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Jonathan Beekman: “Be Bold and Just Go For It”


Jonathan Beekman: “Be Bold and Just Go For It”

The founder of gift company Man Crates discusses leadership, his company’s quirky culture, and why he’s “wired for entrepreneurship.”

Jonathan Beekman is the founder and CEO of Man Crates, a Redwood City, Calif., online purveyor of unusual gifts for guys. Choices include an exotic meat jerky sampler shoved into a wooden crate, an outdoor survival kit packed in an ammo box, and an entire section dedicated to zombie preparedness. They’ve also pioneered “intentionally-difficult-to-open” products, as most of their gifts must be opened with an enclosed crowbar. Beekman says his family had an unusual take on gift giving when he was growing up — each gift could cost a maximum of $50 and had to be something they built or bought used. His favorite? When he was a roller-hockey obsessed teen, his father built him a hockey goal for the driveway made out of PVC pipe. Beekman started Man Crates in his apartment in 2011 and funded it in part by selling his motorcycle and securing $1,000 in seed funding from his wife. The business now counts 40 full-time employees. He graduated from Stanford Graduate School of Business in 2009.

Jonathan Beekman

In 10 words or fewer, what is the big idea behind your business?

Man Crates makes brag-worthy gifts for men.

What is the best advice you’ve ever received?

I got married right before starting business school in 2007. One of our happily married friends stressed the importance of permanently carving out time to spend together independent of everything else. Over the past eight years my wife and I have been through business school, two startups, and a toddler, and we still have date night every week.

What was the most difficult lesson you have learned on the job?

With my first business we started out as a new kind of gift registry. We hit some roadblocks and eventually pivoted to gifting on Facebook, which meant focusing less on what our customers wanted and more on ways to spike the app’s viral spread. We lost sight of what initially got us excited: trying to make gifts more meaningful. Before I knew it, the day-to-day slog started to feel soul-crushing. I realized that for all the ups and downs of startup life, part of the magic of being an entrepreneur is being able to choose which problems are worth spending your life trying to fix. As soon as you start chasing other people’s ideas, “big market opportunities,” or fads, you’re pretty much sunk. Just build what you want to build.

What advice would you give other entrepreneurs on how to build a great business?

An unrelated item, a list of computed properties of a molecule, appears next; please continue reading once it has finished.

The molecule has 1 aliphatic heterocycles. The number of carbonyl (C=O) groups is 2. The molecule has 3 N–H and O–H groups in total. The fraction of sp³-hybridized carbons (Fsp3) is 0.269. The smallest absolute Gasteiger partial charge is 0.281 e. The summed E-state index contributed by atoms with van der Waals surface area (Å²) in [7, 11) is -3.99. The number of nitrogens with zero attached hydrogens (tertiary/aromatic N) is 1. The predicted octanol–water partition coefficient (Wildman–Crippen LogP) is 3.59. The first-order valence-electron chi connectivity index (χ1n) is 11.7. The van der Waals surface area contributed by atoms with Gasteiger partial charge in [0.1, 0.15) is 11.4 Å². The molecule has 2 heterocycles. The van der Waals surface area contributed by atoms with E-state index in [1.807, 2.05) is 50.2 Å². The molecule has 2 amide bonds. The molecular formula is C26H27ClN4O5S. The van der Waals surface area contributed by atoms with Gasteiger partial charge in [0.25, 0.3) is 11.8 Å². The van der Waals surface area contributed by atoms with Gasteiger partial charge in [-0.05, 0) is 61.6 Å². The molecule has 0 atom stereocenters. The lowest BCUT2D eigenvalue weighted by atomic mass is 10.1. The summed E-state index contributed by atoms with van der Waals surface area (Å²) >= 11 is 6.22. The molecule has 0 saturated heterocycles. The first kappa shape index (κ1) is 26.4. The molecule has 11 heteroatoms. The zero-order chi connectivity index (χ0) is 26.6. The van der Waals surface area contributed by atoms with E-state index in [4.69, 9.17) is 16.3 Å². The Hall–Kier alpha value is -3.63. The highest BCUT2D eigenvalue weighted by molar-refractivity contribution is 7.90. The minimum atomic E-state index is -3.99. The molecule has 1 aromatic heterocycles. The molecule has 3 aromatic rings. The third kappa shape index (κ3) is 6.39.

When you first start a company, you’re starting from zero and there’s a hundred things constantly competing for your attention. Given all the ambiguity, it’s easy to fall into the trap of working on “comfort tasks” — well-defined tasks that seem valuable, but ultimately won’t help you figure out if people want to buy what you’re selling. At Man Crates, I could have wasted a lot of time negotiating with suppliers, fine-tuning our business model, getting our supply-chain systems up and running — all before ever talking with customers. Instead, I decided to focus 100% on trying to sell product as quickly as possible to real customers out in the wild. I ignored everything except those things that were stopping me from selling. As a result, we moved very quickly and were able to validate the idea in weeks rather than months or years. Even if you’re only selling vaporware, anything that prevents you from getting validated learning and sales from real customers as quickly as possible is likely a waste of time.

If there was one thing that has enabled you to be successful as an entrepreneur, what would it be?

Hustle. My parents were in Christian ministry when I was a kid and there were times when money was tight. My mom recognized an entrepreneurial streak in me early and always encouraged that in me. She regularly bought supplies for my crazy ideas and mentored me as things worked or failed. I started by selling candy at school and homemade pretzels at every baseball game in which I wasn’t playing. I enlisted friends to collect old newspapers under the guise of recycling so we could make papier-mâché sculptures and sell them out of my old, red Radio Flyer wagon to the same people that had “recycled” the papers. I even went through a surprisingly profitable phase of making mophead dolls, which are exactly like what they sound like, and selling them to my mom’s friends. Through all the ideas, my mom taught me to be bold and just go for it. Failure is temporary. You’ll have 1,000 other ideas.